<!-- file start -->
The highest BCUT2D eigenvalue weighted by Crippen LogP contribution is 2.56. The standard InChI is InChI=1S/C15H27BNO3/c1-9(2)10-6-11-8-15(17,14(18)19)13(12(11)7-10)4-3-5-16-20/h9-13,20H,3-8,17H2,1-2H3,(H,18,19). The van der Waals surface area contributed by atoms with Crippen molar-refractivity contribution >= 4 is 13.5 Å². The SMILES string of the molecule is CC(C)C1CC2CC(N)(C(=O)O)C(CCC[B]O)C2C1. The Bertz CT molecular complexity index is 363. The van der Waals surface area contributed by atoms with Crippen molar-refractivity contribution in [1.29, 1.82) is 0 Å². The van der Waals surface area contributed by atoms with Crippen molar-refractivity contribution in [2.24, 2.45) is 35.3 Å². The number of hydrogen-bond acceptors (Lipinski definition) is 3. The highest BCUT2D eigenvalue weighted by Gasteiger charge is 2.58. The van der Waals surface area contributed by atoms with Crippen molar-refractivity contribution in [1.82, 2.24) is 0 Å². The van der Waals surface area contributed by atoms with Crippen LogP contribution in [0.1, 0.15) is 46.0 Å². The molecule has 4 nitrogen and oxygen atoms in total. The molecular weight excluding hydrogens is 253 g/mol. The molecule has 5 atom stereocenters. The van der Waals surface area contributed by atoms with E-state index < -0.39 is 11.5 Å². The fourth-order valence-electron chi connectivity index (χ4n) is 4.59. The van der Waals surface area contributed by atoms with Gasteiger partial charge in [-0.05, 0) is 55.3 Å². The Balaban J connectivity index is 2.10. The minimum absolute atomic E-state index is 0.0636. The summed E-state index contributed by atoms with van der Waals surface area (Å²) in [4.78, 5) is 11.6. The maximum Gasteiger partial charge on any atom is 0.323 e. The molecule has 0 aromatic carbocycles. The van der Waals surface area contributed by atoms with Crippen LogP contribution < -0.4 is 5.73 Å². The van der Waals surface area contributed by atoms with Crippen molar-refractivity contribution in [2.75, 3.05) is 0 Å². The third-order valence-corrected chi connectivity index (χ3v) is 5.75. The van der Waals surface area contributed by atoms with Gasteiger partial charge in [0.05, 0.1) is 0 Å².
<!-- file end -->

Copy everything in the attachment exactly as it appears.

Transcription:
The highest BCUT2D eigenvalue weighted by Crippen LogP contribution is 2.56. The standard InChI is InChI=1S/C15H27BNO3/c1-9(2)10-6-11-8-15(17,14(18)19)13(12(11)7-10)4-3-5-16-20/h9-13,20H,3-8,17H2,1-2H3,(H,18,19). The van der Waals surface area contributed by atoms with Crippen molar-refractivity contribution >= 4 is 13.5 Å². The SMILES string of the molecule is CC(C)C1CC2CC(N)(C(=O)O)C(CCC[B]O)C2C1. The Bertz CT molecular complexity index is 363. The van der Waals surface area contributed by atoms with Crippen molar-refractivity contribution in [1.29, 1.82) is 0 Å². The van der Waals surface area contributed by atoms with Crippen molar-refractivity contribution in [2.24, 2.45) is 35.3 Å². The number of hydrogen-bond acceptors (Lipinski definition) is 3. The highest BCUT2D eigenvalue weighted by Gasteiger charge is 2.58. The van der Waals surface area contributed by atoms with Crippen molar-refractivity contribution in [1.82, 2.24) is 0 Å². The van der Waals surface area contributed by atoms with Crippen LogP contribution in [0.1, 0.15) is 46.0 Å². The molecule has 4 nitrogen and oxygen atoms in total. The molecular weight excluding hydrogens is 253 g/mol. The molecule has 5 atom stereocenters. The van der Waals surface area contributed by atoms with E-state index < -0.39 is 11.5 Å². The fourth-order valence-electron chi connectivity index (χ4n) is 4.59. The van der Waals surface area contributed by atoms with Gasteiger partial charge in [-0.05, 0) is 55.3 Å². The Balaban J connectivity index is 2.10. The minimum absolute atomic E-state index is 0.0636. The summed E-state index contributed by atoms with van der Waals surface area (Å²) in [4.78, 5) is 11.6. The maximum Gasteiger partial charge on any atom is 0.323 e. The molecule has 0 aromatic carbocycles. The van der Waals surface area contributed by atoms with Crippen LogP contribution < -0.4 is 5.73 Å². The van der Waals surface area contributed by atoms with Crippen molar-refractivity contribution in [2.75, 3.05) is 0 Å². The third-order valence-corrected chi connectivity index (χ3v) is 5.75. The van der Waals surface area contributed by atoms with Gasteiger partial charge in [0.05, 0.1) is 0 Å².